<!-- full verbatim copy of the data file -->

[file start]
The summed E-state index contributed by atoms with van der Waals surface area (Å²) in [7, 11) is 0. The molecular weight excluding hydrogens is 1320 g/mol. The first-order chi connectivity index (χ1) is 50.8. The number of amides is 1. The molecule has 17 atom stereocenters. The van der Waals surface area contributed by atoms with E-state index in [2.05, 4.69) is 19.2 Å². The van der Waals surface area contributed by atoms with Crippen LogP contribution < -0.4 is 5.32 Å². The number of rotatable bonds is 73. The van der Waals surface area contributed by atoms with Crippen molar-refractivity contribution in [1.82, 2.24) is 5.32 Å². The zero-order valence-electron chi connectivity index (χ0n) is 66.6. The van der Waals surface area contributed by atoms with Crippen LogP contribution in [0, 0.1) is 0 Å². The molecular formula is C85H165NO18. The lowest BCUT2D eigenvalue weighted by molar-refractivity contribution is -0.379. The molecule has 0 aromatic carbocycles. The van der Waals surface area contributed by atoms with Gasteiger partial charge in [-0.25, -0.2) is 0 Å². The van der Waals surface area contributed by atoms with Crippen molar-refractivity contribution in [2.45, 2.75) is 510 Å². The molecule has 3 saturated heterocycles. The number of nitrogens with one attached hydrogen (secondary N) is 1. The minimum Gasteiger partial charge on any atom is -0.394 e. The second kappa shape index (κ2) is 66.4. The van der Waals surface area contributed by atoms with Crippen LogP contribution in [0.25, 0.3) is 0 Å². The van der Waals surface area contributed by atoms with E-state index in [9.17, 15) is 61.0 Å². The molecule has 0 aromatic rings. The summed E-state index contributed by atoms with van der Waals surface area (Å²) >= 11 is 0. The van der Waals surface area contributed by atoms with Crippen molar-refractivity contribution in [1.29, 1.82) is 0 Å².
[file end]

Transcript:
The summed E-state index contributed by atoms with van der Waals surface area (Å²) in [7, 11) is 0. The molecular weight excluding hydrogens is 1320 g/mol. The first-order chi connectivity index (χ1) is 50.8. The number of amides is 1. The molecule has 17 atom stereocenters. The van der Waals surface area contributed by atoms with E-state index in [2.05, 4.69) is 19.2 Å². The van der Waals surface area contributed by atoms with Crippen LogP contribution < -0.4 is 5.32 Å². The number of rotatable bonds is 73. The van der Waals surface area contributed by atoms with Crippen molar-refractivity contribution in [1.82, 2.24) is 5.32 Å². The zero-order valence-electron chi connectivity index (χ0n) is 66.6. The van der Waals surface area contributed by atoms with Crippen LogP contribution in [0, 0.1) is 0 Å². The molecular formula is C85H165NO18. The lowest BCUT2D eigenvalue weighted by molar-refractivity contribution is -0.379. The molecule has 0 aromatic carbocycles. The van der Waals surface area contributed by atoms with Gasteiger partial charge in [-0.25, -0.2) is 0 Å². The van der Waals surface area contributed by atoms with Crippen molar-refractivity contribution in [2.45, 2.75) is 510 Å². The molecule has 3 saturated heterocycles. The number of nitrogens with one attached hydrogen (secondary N) is 1. The minimum Gasteiger partial charge on any atom is -0.394 e. The second kappa shape index (κ2) is 66.4. The van der Waals surface area contributed by atoms with Crippen LogP contribution in [0.25, 0.3) is 0 Å². The van der Waals surface area contributed by atoms with E-state index in [9.17, 15) is 61.0 Å². The molecule has 0 aromatic rings. The summed E-state index contributed by atoms with van der Waals surface area (Å²) >= 11 is 0. The van der Waals surface area contributed by atoms with Crippen molar-refractivity contribution in [1.29, 1.82) is 0 Å².